An Example of Retaliation Against an Executive Who Reported Fraud
As reported by The New Yorker, Dr. Darren Sewell discovered Medicare fraud by his employer, Freedom Health. Dr. Sewell served as vice president and the third-highest-ranking official in the company. During his tenure, Dr. Sewell observed multiple instances of fraud. He gathered evidence showing that the company manipulated its enrollment records to exclude elderly people needing extensive care. Dr. Sewell saw Freedom Health retaining younger, less care-intensive patients on its rolls and also paying sales agents bonuses for removing sicker individuals from their enrollment lists.
Upon realizing the potential Medicare fraud by his employer, Dr. Sewell sought legal counsel. With his lawyer involved, Dr. Sewell reported the fraud and filed a whistleblower lawsuit based on the False Claims Act. At that point, the Government took over the investigation. Dr. Sewell, while still employed, participated by discreetly gathering evidence under FBI guidance. He performed wiretapping and other covert operations, as he was instructed to do. Dr. Sewell’s challenge was to keep his actions secret by maintaining complete anonymity and collecting effective evidence without notice of others.
When the court unsealed the documents after the Government’s investigation was concluded, the case became public knowledge. Dr. Sewell faced extreme workplace harassment. Despite the False Claims Act’s prohibition against employer retaliation for fraud reporting, Freedom Health found ways to disrupt Dr. Sewell’s work. The company barred him from using his computer, seized his laptop, and eventually placed him on administrative leave, leading to his resignation. Despite these challenges, Dr. Sewell chose not to file a claim of retaliation against Freedom Health.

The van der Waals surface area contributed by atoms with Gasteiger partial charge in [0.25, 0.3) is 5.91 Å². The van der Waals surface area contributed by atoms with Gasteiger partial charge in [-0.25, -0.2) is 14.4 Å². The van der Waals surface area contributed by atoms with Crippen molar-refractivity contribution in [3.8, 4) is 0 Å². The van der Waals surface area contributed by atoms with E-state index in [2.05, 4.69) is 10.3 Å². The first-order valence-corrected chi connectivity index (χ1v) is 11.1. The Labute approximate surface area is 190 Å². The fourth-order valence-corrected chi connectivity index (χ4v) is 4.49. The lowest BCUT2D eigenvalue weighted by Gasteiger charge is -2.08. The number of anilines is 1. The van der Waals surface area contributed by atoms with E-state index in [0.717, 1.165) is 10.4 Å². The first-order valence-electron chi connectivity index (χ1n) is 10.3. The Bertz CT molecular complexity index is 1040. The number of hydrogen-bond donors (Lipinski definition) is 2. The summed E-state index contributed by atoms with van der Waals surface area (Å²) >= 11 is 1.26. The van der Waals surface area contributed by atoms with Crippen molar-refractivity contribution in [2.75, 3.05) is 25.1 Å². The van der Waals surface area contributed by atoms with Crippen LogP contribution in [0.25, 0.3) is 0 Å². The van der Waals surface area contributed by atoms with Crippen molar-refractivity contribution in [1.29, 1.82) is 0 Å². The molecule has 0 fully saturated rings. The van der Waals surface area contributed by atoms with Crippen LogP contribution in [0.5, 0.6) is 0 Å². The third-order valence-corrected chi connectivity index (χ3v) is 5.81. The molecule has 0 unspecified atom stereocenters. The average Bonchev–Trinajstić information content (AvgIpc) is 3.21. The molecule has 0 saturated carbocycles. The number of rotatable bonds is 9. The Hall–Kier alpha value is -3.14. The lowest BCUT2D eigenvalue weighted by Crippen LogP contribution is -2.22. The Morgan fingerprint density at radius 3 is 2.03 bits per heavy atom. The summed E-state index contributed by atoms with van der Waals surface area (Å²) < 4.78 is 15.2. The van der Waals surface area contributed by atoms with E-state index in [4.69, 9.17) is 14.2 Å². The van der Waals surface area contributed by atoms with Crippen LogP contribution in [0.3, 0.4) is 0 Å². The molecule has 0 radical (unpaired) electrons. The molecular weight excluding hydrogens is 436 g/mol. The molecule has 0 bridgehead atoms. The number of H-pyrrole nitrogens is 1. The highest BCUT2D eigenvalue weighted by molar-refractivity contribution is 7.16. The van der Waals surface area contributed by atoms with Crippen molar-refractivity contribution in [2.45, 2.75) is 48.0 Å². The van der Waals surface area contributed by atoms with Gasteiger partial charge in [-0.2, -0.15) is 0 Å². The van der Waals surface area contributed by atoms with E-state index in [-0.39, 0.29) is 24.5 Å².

Dr. Sewell’s legal battle spanned seven years. Tragically, Dr. Sewell passed away in an unrelated accident before the lawsuit ended, and his brother took over the case. Freedom Health opted to settle the claims, although it denied the allegations. Dr. Sewell’s family received $3.2 million. Darren Sewell’s experience conveys the difficulties in filing a whistleblower suit, and yet highlights the potential for significant rewards.
How to Take Advantage of the New SEC Approach
Here are the essentials you need to know in this evolving landscape regarding SEC violations.
- Familiarize yourself with Rule 21F-17(a) of the Exchange Act. This regulation stands as the cornerstone of your protection as a potential SEC whistleblower. It explicitly prohibits employers from implementing any policy or agreement that could deter employees from communicating with the SEC regarding possible securities law violations. Awareness of your rights under this rule represents the first step toward safeguarding them.
- Recognize problematic wording in any type of employment agreement. Stay vigilant for language that might require you to declare that you have filed no previous complaints with any governmental agency or that you promise to file no such future complaints.
- Read all documents carefully before signing. Watch for wording in documents that you are required to sign that could limit your capacity to communicate with governmental agencies either before or after your employment concludes. Such stipulations could potentially infringe on your rights and merit close scrutiny.
If your employer fails to comply with SEC regulations, the responsibility falls on the employer, not you, to correct the problem. However, you have the right to report intentional wrongdoing, such as fraud, that you observe being committed at work. You have the right to voice concerns against potential fraud being committed by company officials without fear of reprisal or legal repercussions.
Contact an Expert Whistleblower Attorney
The SEC’s latest enforcement actions mark a pivotal moment in the protection of whistleblowers, demanding heightened vigilance from employers and offering reassurance to employees. If you would like guidance in this area of the law, do not hesitate to reach out.